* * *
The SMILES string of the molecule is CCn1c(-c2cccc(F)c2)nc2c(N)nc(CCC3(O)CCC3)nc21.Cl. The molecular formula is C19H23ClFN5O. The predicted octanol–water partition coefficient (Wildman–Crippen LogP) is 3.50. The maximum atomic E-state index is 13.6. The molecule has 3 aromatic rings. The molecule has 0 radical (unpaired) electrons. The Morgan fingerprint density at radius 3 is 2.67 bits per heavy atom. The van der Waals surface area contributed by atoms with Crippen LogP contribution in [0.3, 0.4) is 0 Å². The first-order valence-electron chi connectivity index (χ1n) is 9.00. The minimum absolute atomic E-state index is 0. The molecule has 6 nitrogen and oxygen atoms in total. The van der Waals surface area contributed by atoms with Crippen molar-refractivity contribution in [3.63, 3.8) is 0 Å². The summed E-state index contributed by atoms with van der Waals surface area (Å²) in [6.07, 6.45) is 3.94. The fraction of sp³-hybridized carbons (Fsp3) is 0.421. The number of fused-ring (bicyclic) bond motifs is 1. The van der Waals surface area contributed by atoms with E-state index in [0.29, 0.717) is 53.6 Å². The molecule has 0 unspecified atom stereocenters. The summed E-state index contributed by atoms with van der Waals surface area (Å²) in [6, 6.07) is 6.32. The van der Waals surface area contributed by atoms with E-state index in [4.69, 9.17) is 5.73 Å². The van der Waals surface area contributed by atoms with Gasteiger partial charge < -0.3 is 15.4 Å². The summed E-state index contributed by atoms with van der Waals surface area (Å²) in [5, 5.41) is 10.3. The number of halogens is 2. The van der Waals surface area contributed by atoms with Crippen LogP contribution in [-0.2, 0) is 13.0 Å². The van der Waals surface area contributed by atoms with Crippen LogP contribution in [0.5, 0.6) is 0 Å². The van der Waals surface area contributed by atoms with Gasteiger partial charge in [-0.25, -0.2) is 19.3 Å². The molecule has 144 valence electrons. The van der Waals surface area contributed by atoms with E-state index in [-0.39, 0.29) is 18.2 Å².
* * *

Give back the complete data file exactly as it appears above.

The SMILES string of the molecule is CCn1c(-c2cccc(F)c2)nc2c(N)nc(CCC3(O)CCC3)nc21.Cl. The molecular formula is C19H23ClFN5O. The predicted octanol–water partition coefficient (Wildman–Crippen LogP) is 3.50. The maximum atomic E-state index is 13.6. The molecule has 3 aromatic rings. The molecule has 0 radical (unpaired) electrons. The Morgan fingerprint density at radius 3 is 2.67 bits per heavy atom. The van der Waals surface area contributed by atoms with Crippen LogP contribution in [0.3, 0.4) is 0 Å². The first-order valence-electron chi connectivity index (χ1n) is 9.00. The minimum absolute atomic E-state index is 0. The molecule has 6 nitrogen and oxygen atoms in total. The van der Waals surface area contributed by atoms with Crippen molar-refractivity contribution in [3.63, 3.8) is 0 Å². The summed E-state index contributed by atoms with van der Waals surface area (Å²) in [6.07, 6.45) is 3.94. The fraction of sp³-hybridized carbons (Fsp3) is 0.421. The number of fused-ring (bicyclic) bond motifs is 1. The van der Waals surface area contributed by atoms with E-state index in [0.29, 0.717) is 53.6 Å². The molecule has 0 unspecified atom stereocenters. The summed E-state index contributed by atoms with van der Waals surface area (Å²) in [6, 6.07) is 6.32. The van der Waals surface area contributed by atoms with E-state index in [4.69, 9.17) is 5.73 Å². The van der Waals surface area contributed by atoms with Gasteiger partial charge < -0.3 is 15.4 Å². The summed E-state index contributed by atoms with van der Waals surface area (Å²) in [5, 5.41) is 10.3. The number of halogens is 2. The van der Waals surface area contributed by atoms with Crippen LogP contribution in [-0.2, 0) is 13.0 Å². The van der Waals surface area contributed by atoms with Crippen LogP contribution in [0.5, 0.6) is 0 Å². The van der Waals surface area contributed by atoms with Gasteiger partial charge in [-0.25, -0.2) is 19.3 Å². The molecule has 144 valence electrons. The van der Waals surface area contributed by atoms with E-state index in [-0.39, 0.29) is 18.2 Å².